It was not until the twentieth century that public health and social medicine in Latin America developed sufficiently to permit elaboration of original contribu tions. These were accompanied by the emergence of political and social movements that drove and facilita ted their implementation4,5,11,12. Thus, Salvador Allen de of Chile, influenced by the work of Rudolf Virchow of the previous century, elaborated on the social and economic determinants of health in the 1930s.13-15) Allende, elected president in 1970, attempted to implement policies to improve the health of the Chilean population.13,14 Important nuclei of people working on public health and social medicine emerged similarly in Brazil, Ecuador, Cuba, and Mexico4,5,16. In Mexico, for example, hygienic policies began to be elaborated at the end of the dictatorship of Porfirio Diaz at the turn of the twentieth century17. This process was ac celerated by the Mexican Revolution in 1917 and the creation of a Department of Public Health in charge of vaccination and control of food and drug safety17. The politics of the Mexican Revolution also stimula ted creation of Mexican Social Security, development of rural medicine, implementation of industrial health policies, writing of a Sanitary Code and evolution of environmental sanitation17. The Mexican Institute of Social Security (MISS) was the culmination of these policies which were accompanied by a measurable de crease in morbidity and mortality17.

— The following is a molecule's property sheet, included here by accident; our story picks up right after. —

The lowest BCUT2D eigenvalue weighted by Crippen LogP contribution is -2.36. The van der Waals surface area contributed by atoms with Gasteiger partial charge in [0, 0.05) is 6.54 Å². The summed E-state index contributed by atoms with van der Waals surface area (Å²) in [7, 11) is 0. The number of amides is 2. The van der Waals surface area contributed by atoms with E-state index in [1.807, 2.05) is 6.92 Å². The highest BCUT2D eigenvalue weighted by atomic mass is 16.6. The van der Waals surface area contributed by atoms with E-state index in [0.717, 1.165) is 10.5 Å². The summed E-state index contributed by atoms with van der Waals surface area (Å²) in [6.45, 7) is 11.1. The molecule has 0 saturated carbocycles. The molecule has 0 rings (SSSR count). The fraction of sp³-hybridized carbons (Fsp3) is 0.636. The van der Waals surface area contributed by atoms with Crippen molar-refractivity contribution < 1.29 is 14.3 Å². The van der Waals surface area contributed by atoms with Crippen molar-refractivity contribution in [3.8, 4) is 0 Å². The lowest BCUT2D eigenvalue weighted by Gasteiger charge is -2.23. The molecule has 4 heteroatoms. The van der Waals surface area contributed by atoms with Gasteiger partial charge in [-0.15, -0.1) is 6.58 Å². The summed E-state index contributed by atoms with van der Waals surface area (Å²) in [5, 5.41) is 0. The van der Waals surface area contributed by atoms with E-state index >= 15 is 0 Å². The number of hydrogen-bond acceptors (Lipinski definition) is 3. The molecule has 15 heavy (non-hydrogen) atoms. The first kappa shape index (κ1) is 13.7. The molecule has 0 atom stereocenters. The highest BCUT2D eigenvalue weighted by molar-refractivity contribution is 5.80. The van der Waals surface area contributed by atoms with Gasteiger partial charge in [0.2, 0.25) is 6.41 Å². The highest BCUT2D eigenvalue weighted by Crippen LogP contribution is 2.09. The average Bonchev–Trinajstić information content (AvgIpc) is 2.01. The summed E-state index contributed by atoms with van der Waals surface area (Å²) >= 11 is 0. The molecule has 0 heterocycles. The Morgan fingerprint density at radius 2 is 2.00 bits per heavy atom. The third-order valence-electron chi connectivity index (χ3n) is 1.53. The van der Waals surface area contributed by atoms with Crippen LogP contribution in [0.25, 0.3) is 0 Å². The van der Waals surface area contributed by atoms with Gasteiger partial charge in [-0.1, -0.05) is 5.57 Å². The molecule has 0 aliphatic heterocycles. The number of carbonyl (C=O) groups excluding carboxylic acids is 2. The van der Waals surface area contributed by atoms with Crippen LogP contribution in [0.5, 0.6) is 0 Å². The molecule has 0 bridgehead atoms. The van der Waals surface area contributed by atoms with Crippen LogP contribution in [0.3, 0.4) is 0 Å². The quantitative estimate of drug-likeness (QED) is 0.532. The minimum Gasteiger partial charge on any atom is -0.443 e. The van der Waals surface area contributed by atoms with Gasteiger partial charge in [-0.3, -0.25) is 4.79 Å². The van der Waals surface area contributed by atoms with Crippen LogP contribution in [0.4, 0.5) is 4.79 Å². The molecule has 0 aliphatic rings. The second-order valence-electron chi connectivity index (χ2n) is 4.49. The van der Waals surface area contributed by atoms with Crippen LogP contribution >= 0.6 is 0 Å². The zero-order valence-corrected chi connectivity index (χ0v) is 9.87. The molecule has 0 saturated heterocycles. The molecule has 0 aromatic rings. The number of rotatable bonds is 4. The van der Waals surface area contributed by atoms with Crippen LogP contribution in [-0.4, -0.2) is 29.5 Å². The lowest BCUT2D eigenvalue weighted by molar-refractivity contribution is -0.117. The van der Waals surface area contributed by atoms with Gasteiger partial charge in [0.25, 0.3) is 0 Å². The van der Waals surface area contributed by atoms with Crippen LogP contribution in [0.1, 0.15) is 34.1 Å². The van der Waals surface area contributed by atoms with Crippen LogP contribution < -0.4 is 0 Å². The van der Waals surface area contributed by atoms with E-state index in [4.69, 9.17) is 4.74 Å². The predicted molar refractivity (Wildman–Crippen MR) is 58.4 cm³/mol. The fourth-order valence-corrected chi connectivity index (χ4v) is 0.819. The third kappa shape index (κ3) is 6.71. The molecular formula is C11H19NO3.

In this context, it was not unusual that two of the most renowned Mexican artists of the Mexican Revolution, Diego Rivera and David A. Siqueiros, were as ked to paint two murals in the newly constructed Hospital de La Raza belonging to the Mexican Institute of Social Security (MISS) in 195118-21. Rivera’s mural, The History of Medicine in Mexico: The People’s Demand for Better Health, finished in 1953, adopted objects and symbols of the past and adapted them for the modern viewer to tell the history of the evolution of medicine in Mexico (Figure 1). Throughout the mural certain figures and scenes are borrowed from colonial sources18,20 and from the modern present18,20. The main na rrative of the mural was not in the consistent portrayal of factual evidence, in terms of the representation of native healing practices, but rather the representation of Mexican indigenous and modern peoples deman ding medical care and its technology as well as sear ching and implementing community involvement18,21. The mural comprises two well defined sections repre senting modern medicine to the left, and Pre-Colum bian indigenous healing practices to the right which are connected by middle section representing the Aztec deity Tlazolteotl-Ixcuina18,21. For reasons of space, the present analysis of the mural will concentrate on the modern left half.